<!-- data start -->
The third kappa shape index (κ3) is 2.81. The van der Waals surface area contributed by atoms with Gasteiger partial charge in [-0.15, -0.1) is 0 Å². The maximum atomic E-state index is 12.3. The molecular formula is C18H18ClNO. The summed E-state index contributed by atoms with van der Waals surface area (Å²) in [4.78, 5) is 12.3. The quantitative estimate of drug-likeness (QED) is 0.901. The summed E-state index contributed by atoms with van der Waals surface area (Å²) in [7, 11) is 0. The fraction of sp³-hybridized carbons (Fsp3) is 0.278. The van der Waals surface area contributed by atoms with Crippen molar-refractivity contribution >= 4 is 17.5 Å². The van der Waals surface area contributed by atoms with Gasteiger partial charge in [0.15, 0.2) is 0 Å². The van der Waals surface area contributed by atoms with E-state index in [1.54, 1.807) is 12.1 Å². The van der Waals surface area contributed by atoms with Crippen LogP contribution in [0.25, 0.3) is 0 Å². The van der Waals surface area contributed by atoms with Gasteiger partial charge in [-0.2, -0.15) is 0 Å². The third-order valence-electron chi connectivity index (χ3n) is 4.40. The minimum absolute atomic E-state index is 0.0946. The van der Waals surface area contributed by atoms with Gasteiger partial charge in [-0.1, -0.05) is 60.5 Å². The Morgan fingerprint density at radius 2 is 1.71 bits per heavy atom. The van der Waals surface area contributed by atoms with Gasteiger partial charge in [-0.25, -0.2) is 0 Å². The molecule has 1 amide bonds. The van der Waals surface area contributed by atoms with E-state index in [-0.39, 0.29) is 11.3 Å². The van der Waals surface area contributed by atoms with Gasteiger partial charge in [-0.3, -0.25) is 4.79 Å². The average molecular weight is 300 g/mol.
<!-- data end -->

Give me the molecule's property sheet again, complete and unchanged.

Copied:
The third kappa shape index (κ3) is 2.81. The van der Waals surface area contributed by atoms with Gasteiger partial charge in [-0.15, -0.1) is 0 Å². The maximum atomic E-state index is 12.3. The molecular formula is C18H18ClNO. The summed E-state index contributed by atoms with van der Waals surface area (Å²) in [4.78, 5) is 12.3. The quantitative estimate of drug-likeness (QED) is 0.901. The summed E-state index contributed by atoms with van der Waals surface area (Å²) in [7, 11) is 0. The fraction of sp³-hybridized carbons (Fsp3) is 0.278. The van der Waals surface area contributed by atoms with Crippen molar-refractivity contribution >= 4 is 17.5 Å². The van der Waals surface area contributed by atoms with Gasteiger partial charge in [0.15, 0.2) is 0 Å². The van der Waals surface area contributed by atoms with E-state index in [1.54, 1.807) is 12.1 Å². The van der Waals surface area contributed by atoms with Crippen LogP contribution in [0.25, 0.3) is 0 Å². The van der Waals surface area contributed by atoms with Gasteiger partial charge in [-0.2, -0.15) is 0 Å². The third-order valence-electron chi connectivity index (χ3n) is 4.40. The minimum absolute atomic E-state index is 0.0946. The van der Waals surface area contributed by atoms with Gasteiger partial charge in [-0.1, -0.05) is 60.5 Å². The Morgan fingerprint density at radius 2 is 1.71 bits per heavy atom. The van der Waals surface area contributed by atoms with Gasteiger partial charge in [-0.25, -0.2) is 0 Å². The molecule has 1 amide bonds. The van der Waals surface area contributed by atoms with E-state index in [-0.39, 0.29) is 11.3 Å². The van der Waals surface area contributed by atoms with Gasteiger partial charge in [-0.3, -0.25) is 4.79 Å². The average molecular weight is 300 g/mol.